Where would you rather sit if you were having a Remicade infusion? Here:
Yeah, me too.
I belong to a couple of online RA discussion boards. Every once in awhile, a frightened Remicade newbie will post a question about the infusion process. The community generally jumps in with reassuring responses and descriptions of how the whole thing works, describing friendly infusion nurses, recliners, TVs, even snacks. And I sit there reading them, thinking, “Really? It doesn’t go that way for me…”
Yesterday, I got to find out how the other half lives. See, my infusions are normally done in my rheumatologist’s office – a nurse comes in on Thursdays to do them. But about two weeks ago, I got a call saying that the nurse wouldn’t be available on my scheduled week, and could I move it a week earlier or later? The other dates, unfortunately, didn’t work for me. I’ve also been pretty unhappy with my infusion experiences, and have been curious about how other people do it. So I asked if there was someplace else I could go, and the medical assistant reluctantly said that I could have it done at the hospital. She did warn me that it would be more expensive, but I thought it would be worthwhile just to see what it was like.
And boy, was it different.
When I get Remicade at my doctor’s office, this is the drill:
I am shown to one of the regular examining rooms, which are really tiny, and I sit in a wooden chair very much like the one in the first picture except older and shabbier. Recently, someone moved the furniture around in the examining rooms, so the chair now sits awkwardly behind the open door, where the door bumps my chair if anyone tries to open it wider. The nurse comes in and starts my IV. Most of the time, he doesn’t take my vitals, and he never asks me any questions. Then he hooks up the Remicade bag and leaves. I generally don’t see him or anyone else again. I sit and read a book or listen to music on my iPod. At a certain point, I feel pain in my arm and look up to see that the IV has run completely dry. So I get up, drag my pole out into the hall, and flag someone down to try to find the nurse. If he’s not in the middle of something (which he usually is), he comes in, flushes the line with saline, and bandages me up. Otherwise I wait awhile, then go back into the hall to repeat my request.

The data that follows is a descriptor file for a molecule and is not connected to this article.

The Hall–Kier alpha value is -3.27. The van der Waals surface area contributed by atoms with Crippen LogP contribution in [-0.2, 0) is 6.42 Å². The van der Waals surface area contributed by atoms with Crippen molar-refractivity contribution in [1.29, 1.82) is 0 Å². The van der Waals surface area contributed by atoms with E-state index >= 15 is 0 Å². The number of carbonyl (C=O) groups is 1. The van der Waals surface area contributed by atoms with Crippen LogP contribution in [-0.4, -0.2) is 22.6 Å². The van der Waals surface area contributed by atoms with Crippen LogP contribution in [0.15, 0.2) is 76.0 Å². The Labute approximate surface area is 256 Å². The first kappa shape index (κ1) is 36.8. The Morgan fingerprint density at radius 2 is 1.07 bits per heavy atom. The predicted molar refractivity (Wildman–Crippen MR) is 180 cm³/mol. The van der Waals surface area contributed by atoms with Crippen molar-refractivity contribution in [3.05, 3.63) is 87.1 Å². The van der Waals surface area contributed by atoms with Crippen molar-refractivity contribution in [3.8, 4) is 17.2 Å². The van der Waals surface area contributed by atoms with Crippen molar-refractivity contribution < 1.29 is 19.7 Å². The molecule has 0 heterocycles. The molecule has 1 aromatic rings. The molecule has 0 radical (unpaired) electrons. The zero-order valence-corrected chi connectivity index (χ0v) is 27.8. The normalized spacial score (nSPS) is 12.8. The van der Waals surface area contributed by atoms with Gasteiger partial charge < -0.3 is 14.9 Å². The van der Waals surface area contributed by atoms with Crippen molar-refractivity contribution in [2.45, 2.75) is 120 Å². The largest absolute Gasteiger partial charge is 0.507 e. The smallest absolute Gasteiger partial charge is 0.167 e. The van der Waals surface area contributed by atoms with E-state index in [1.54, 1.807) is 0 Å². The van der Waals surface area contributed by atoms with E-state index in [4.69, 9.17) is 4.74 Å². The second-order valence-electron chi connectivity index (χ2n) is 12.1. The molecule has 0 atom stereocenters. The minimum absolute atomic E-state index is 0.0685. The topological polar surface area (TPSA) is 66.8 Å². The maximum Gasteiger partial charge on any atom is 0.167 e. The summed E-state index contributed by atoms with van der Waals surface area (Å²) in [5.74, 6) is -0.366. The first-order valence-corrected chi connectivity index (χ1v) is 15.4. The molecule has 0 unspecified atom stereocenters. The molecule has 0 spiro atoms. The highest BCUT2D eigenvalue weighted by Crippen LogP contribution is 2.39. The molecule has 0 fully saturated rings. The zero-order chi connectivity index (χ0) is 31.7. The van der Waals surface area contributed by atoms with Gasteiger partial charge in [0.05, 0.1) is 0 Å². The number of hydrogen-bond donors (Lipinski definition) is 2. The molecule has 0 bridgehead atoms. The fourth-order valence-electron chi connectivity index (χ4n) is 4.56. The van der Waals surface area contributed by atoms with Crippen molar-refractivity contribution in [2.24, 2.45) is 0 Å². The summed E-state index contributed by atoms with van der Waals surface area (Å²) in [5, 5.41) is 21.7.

Since he has so many infusion patients in one day and also has another job to get to after he’s done, the infusions have been getting faster and faster – they now take less than an hour and a half. I’ve told him before that fast infusions make me feel awful, but he claims that the Remicade drug rep told him that speed isn’t an issue, and that some people just react that way to the drug. (Funny, since I only started reacting badly when he started speeding up – also funny, since other people on the boards say they have the same problem.) After my infusion, I go down to the car where my husband is waiting. I am always depressed and shivering and my hands are icy; my husband has to turn the heat on in the car, even if it’s hot out. I feel like I’ve been hit by a truck. We go home, where I collapse and sleep for hours. Sometimes I wake up the next day still feeling awful.
Now, here’s how yesterday went: